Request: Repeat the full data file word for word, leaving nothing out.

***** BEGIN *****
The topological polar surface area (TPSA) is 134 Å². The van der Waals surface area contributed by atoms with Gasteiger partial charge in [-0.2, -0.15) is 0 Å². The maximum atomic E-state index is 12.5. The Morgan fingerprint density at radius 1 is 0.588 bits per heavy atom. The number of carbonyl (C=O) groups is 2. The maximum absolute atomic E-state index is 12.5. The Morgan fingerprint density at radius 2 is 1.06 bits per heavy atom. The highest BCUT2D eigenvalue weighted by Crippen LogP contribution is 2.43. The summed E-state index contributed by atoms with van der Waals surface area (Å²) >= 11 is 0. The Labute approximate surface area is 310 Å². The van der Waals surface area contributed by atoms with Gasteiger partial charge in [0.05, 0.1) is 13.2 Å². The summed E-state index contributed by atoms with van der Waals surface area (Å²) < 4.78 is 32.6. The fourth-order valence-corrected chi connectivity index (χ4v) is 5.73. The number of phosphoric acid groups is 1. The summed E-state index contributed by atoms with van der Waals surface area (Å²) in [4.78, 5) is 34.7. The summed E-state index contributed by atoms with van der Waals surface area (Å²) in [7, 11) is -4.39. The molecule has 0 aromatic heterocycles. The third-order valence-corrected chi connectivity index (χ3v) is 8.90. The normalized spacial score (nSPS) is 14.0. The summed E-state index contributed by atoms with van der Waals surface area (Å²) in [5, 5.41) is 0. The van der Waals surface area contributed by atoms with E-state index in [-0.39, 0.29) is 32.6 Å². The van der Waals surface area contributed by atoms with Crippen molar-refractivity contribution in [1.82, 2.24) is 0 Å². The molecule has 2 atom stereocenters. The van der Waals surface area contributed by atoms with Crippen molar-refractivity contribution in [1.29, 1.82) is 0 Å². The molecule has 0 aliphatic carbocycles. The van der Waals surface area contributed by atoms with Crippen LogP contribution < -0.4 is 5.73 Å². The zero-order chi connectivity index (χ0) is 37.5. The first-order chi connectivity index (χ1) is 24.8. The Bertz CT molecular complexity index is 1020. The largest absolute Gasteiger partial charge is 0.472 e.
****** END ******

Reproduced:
The topological polar surface area (TPSA) is 134 Å². The van der Waals surface area contributed by atoms with Gasteiger partial charge in [-0.2, -0.15) is 0 Å². The maximum atomic E-state index is 12.5. The Morgan fingerprint density at radius 1 is 0.588 bits per heavy atom. The number of carbonyl (C=O) groups is 2. The maximum absolute atomic E-state index is 12.5. The Morgan fingerprint density at radius 2 is 1.06 bits per heavy atom. The highest BCUT2D eigenvalue weighted by Crippen LogP contribution is 2.43. The summed E-state index contributed by atoms with van der Waals surface area (Å²) >= 11 is 0. The Labute approximate surface area is 310 Å². The van der Waals surface area contributed by atoms with Gasteiger partial charge in [0.05, 0.1) is 13.2 Å². The summed E-state index contributed by atoms with van der Waals surface area (Å²) < 4.78 is 32.6. The fourth-order valence-corrected chi connectivity index (χ4v) is 5.73. The number of phosphoric acid groups is 1. The summed E-state index contributed by atoms with van der Waals surface area (Å²) in [4.78, 5) is 34.7. The summed E-state index contributed by atoms with van der Waals surface area (Å²) in [7, 11) is -4.39. The molecule has 0 aromatic heterocycles. The third-order valence-corrected chi connectivity index (χ3v) is 8.90. The normalized spacial score (nSPS) is 14.0. The summed E-state index contributed by atoms with van der Waals surface area (Å²) in [5, 5.41) is 0. The van der Waals surface area contributed by atoms with E-state index in [-0.39, 0.29) is 32.6 Å². The van der Waals surface area contributed by atoms with Crippen molar-refractivity contribution in [1.82, 2.24) is 0 Å². The molecule has 2 atom stereocenters. The van der Waals surface area contributed by atoms with Crippen molar-refractivity contribution in [1.29, 1.82) is 0 Å². The molecule has 0 aliphatic carbocycles. The van der Waals surface area contributed by atoms with Crippen LogP contribution < -0.4 is 5.73 Å². The zero-order chi connectivity index (χ0) is 37.5. The first-order chi connectivity index (χ1) is 24.8. The Bertz CT molecular complexity index is 1020. The largest absolute Gasteiger partial charge is 0.472 e.